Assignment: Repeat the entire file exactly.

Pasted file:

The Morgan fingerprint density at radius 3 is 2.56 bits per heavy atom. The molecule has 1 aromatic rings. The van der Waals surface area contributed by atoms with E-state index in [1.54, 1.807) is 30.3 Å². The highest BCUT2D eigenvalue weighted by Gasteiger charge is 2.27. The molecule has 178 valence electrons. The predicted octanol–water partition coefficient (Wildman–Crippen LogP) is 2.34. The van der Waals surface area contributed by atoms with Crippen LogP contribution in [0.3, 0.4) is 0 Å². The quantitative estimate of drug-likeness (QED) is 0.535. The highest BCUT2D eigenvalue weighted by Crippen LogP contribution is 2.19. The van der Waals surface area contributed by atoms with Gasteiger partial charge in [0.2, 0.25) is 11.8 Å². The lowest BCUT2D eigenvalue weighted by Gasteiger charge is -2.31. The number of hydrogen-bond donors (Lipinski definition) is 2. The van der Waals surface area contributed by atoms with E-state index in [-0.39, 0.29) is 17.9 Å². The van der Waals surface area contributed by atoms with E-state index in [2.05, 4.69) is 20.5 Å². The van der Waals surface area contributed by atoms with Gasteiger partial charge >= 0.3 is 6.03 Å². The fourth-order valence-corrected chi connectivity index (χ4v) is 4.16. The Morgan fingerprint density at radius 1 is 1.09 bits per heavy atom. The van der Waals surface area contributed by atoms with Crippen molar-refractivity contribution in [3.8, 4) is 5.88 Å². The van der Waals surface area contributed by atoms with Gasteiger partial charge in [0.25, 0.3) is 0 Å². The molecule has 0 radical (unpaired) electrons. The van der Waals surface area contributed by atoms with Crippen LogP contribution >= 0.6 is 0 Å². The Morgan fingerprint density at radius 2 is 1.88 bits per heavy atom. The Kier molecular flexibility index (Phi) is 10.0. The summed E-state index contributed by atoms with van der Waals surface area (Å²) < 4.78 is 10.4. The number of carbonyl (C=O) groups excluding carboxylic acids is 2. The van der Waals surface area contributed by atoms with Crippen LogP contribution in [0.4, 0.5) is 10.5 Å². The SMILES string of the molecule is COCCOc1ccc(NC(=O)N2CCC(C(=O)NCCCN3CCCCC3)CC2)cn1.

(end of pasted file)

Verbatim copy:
The Morgan fingerprint density at radius 3 is 2.56 bits per heavy atom. The molecule has 1 aromatic rings. The van der Waals surface area contributed by atoms with E-state index in [1.54, 1.807) is 30.3 Å². The highest BCUT2D eigenvalue weighted by Gasteiger charge is 2.27. The molecule has 178 valence electrons. The predicted octanol–water partition coefficient (Wildman–Crippen LogP) is 2.34. The van der Waals surface area contributed by atoms with Crippen LogP contribution in [0.3, 0.4) is 0 Å². The quantitative estimate of drug-likeness (QED) is 0.535. The highest BCUT2D eigenvalue weighted by Crippen LogP contribution is 2.19. The van der Waals surface area contributed by atoms with Gasteiger partial charge in [0.2, 0.25) is 11.8 Å². The lowest BCUT2D eigenvalue weighted by Gasteiger charge is -2.31. The number of hydrogen-bond donors (Lipinski definition) is 2. The van der Waals surface area contributed by atoms with E-state index in [-0.39, 0.29) is 17.9 Å². The van der Waals surface area contributed by atoms with E-state index in [2.05, 4.69) is 20.5 Å². The van der Waals surface area contributed by atoms with Gasteiger partial charge >= 0.3 is 6.03 Å². The fourth-order valence-corrected chi connectivity index (χ4v) is 4.16. The Morgan fingerprint density at radius 1 is 1.09 bits per heavy atom. The van der Waals surface area contributed by atoms with Crippen molar-refractivity contribution in [3.8, 4) is 5.88 Å². The van der Waals surface area contributed by atoms with Gasteiger partial charge in [0.25, 0.3) is 0 Å². The molecule has 0 radical (unpaired) electrons. The van der Waals surface area contributed by atoms with Crippen LogP contribution >= 0.6 is 0 Å². The Morgan fingerprint density at radius 2 is 1.88 bits per heavy atom. The Kier molecular flexibility index (Phi) is 10.0. The summed E-state index contributed by atoms with van der Waals surface area (Å²) < 4.78 is 10.4. The number of carbonyl (C=O) groups excluding carboxylic acids is 2. The van der Waals surface area contributed by atoms with Crippen LogP contribution in [0.4, 0.5) is 10.5 Å². The SMILES string of the molecule is COCCOc1ccc(NC(=O)N2CCC(C(=O)NCCCN3CCCCC3)CC2)cn1.